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Welcome to Part 2 of my 5 Tips to Rock the Learner Experience in Your Online Courses blog post series.

This blog post series explores learner experience design from a range of perspectives. Learner experience design is the process of creating online learning that provides meaningful and personally relevant experiences for online learners. Course creators should familiarize themselves with learner experience design if they are serious about creating profitable, high-value online courses.

Why? Because if you aren’t designing your courses with the learner in mind, then who the heck are you designing them for?

The learner experience is the heart and soul of instructional design.

And, not only that, the online course market is getting more competitive. So if you want high converting courses, then you too need to design for the learner experience.

So today we’re going to explore some basic tenants of visual design that will help you significantly improve the visual experience for students in your online courses.

But before we start, just a quick recap.

In Part 1 of this series, we dissected the Course Kick-Off Experience. Today we delve into the Course Visual Experience. And in the remaining posts in this series we’ll cover:

  • Part III – The Course Instructional Experience

  • Part IV – The Course Social Experience

  • Part V – The Course Instructor Presence Experience (Mentoring and
    Support)

Right. Let’s roll.

Tip #2 – The Course Visual Experience

Online course creators have to acquire visual design skills. Period. There is no way around this.

I’m not saying that an online course creator needs the same degree of visual design mastery as a graphic designer, web designer, or visual artist, but I am asserting that course creators need at least basic proficiency in visual design and visual literacy.

Without at least some basic competency in these areas, the quality of their course structure, course content, and overall course experience for their students will be diminished. And students who don’t feel engaged in their online courses are far less likely to complete [their] online courses or to enroll in future courses with that same course creator.

By now you may be wondering what you can do to engage your learners through the visual design of your courses. There are some simple ways for you to achieve this goal.

Basically, you need to do two things.

First, you need to make use of four basic technology skills. Then, you need to learn how to apply the four basic principles of design to the content you create for your courses. And if you have existing courses, you can revise the content by applying these tech skills and basic design principles.

Okay, so first things first. Let’s start by diving into the four basic technology skills.

The Four Basic Technology Skills are:

Skill #1 – The ability to create clickable links from content pages in your online courses to external content (at point of need)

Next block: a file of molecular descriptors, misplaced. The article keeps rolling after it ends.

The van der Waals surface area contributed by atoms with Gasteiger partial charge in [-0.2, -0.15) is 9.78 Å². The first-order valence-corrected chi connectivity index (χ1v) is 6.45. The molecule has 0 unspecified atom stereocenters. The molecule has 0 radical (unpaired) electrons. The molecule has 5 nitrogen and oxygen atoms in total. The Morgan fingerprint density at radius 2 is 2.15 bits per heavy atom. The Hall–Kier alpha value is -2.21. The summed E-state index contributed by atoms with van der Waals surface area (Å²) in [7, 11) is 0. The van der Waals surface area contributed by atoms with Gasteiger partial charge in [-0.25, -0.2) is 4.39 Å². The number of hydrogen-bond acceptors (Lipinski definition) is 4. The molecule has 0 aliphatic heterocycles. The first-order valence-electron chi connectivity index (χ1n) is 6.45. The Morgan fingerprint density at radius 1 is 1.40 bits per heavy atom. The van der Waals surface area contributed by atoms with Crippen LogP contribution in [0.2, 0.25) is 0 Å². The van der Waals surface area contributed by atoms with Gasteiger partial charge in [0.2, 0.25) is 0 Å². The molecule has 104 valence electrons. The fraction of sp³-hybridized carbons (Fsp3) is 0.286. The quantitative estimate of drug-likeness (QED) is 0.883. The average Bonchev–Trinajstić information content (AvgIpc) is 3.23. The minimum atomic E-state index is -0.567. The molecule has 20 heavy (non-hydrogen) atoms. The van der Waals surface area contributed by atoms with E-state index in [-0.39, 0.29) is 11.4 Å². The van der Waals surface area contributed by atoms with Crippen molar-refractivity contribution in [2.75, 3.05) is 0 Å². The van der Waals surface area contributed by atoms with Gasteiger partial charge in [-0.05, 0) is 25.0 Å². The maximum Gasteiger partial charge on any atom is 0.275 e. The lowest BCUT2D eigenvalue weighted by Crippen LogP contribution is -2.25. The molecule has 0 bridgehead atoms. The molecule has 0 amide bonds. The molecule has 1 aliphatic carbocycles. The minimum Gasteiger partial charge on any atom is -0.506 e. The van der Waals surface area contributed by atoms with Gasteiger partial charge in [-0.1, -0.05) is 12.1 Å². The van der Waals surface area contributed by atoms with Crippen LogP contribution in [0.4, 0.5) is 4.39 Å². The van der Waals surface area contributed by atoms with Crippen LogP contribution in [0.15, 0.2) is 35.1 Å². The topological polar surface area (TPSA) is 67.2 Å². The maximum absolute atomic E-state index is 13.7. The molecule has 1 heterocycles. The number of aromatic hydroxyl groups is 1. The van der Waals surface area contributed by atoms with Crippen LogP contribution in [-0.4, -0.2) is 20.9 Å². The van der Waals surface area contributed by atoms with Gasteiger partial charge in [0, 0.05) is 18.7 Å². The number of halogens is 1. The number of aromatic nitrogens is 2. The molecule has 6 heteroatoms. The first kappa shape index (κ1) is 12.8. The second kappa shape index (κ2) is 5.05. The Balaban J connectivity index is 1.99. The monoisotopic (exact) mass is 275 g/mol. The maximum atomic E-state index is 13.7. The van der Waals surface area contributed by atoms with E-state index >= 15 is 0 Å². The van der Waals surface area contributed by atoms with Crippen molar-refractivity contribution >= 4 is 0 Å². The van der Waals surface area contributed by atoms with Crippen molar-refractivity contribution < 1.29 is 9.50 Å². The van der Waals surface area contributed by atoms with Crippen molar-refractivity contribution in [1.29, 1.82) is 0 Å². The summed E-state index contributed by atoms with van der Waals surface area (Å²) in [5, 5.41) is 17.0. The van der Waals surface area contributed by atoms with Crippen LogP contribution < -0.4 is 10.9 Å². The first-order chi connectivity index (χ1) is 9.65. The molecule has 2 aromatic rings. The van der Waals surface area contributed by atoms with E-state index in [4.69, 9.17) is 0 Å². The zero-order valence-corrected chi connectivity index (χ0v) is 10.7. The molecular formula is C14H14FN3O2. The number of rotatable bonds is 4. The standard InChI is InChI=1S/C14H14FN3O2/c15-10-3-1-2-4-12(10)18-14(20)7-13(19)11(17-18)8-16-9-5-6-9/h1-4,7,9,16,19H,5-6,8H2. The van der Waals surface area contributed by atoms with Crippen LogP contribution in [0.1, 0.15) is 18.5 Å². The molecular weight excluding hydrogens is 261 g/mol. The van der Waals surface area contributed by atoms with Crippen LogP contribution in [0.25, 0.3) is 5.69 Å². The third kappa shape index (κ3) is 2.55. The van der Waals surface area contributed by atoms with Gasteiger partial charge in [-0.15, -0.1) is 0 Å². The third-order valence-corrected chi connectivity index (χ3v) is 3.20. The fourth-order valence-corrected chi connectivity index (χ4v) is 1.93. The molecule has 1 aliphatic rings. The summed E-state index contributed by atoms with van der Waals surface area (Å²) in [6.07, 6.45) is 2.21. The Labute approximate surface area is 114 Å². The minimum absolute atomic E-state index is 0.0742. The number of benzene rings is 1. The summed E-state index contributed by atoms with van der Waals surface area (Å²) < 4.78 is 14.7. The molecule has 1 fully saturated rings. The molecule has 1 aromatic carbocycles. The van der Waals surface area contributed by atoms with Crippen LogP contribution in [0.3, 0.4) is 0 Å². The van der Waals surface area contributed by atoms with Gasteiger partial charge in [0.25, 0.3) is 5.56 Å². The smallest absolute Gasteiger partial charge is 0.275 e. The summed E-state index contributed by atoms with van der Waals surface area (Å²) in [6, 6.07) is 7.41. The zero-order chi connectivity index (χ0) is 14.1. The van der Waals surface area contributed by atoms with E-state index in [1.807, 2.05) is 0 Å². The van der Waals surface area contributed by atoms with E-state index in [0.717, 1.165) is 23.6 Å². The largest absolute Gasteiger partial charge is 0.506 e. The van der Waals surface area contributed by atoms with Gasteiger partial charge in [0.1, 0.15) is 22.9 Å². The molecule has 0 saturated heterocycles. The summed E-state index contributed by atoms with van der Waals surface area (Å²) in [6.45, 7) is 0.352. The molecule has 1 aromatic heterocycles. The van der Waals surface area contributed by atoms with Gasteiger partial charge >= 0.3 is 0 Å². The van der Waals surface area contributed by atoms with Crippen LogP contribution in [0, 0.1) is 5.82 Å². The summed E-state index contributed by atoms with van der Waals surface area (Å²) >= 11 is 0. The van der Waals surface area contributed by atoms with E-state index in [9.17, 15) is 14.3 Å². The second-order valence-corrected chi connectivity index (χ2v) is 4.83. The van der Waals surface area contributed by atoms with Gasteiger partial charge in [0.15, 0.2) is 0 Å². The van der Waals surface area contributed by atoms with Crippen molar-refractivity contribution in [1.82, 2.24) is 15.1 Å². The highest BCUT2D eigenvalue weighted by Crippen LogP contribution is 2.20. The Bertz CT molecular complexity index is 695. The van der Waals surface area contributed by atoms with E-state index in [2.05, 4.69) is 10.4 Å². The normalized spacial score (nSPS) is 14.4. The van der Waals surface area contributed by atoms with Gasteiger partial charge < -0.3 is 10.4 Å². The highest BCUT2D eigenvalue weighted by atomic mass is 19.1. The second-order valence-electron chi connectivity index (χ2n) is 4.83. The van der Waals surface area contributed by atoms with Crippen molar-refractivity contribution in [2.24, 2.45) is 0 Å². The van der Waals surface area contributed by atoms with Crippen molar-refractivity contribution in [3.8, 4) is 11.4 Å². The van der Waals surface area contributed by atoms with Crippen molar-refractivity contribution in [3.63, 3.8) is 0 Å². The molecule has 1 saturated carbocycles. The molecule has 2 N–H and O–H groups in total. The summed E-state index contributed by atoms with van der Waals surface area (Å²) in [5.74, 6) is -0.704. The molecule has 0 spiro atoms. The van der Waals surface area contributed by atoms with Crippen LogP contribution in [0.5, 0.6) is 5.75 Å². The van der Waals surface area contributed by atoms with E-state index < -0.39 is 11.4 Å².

Skill #2 – The ability to integrate multimedia into your course content

Skill #3 – The ability to use typography and white space to enhance the readability of course content

Skill #4 – The ability to embed and/or display content (at point of need) in your course

Simply applying these four basic technology skills will significantly enhance your learners visual experience in your online course.

Why? What’s the significance of these four skills?

Well, for starters, by applying these four skills, your online courses will look far less cluttered, which has the added benefit of making them easier to navigate.

Again, you have to approach course design from the learners’ perspective. A course that is inundated with content with a gazillion lessons to click through in each learning unit or module is going to overwhelm students, even if you drip the content. So be sure to simplify the content access and the visual layout and display of the content in your online courses.

See the example below.

See, it’s fairly simple. Now, let’s move on to review the Four Principles of Design.

The Four Principles of Design are as follows:

  • Proximity – group related elements together

  • Alignment – everything on a page should have a connection with the other items on the page

  • Repetition – design for consistency by repeating some aspect of the design throughout the entire work

  • Contrast – differentiate similar elements through the use of fonts, color, size, etc.

The basic concepts of these principles are simple and easy to understand. Putting them into practice takes just that, practice. I also think that the easiest way to master these concepts is to compare and contrast to non-examples to examples. Go take a quick peek at Garr Reynolds’ website and then run over to Szaboka.com to see these four design principles in action. Once you review their work, I think you’ll get it.

Okay, that wraps things up for Part 2 of this five part learner experience series. Be sure to tune for Part 3 – The Course Instructional Experience where we’ll explore some basic pedagogical methods and practices that will support your students’ instructional experience in your courses.

Please share your visual design for online learning tips in the comments section below. Have a question or comment? I’d love to hear from you.

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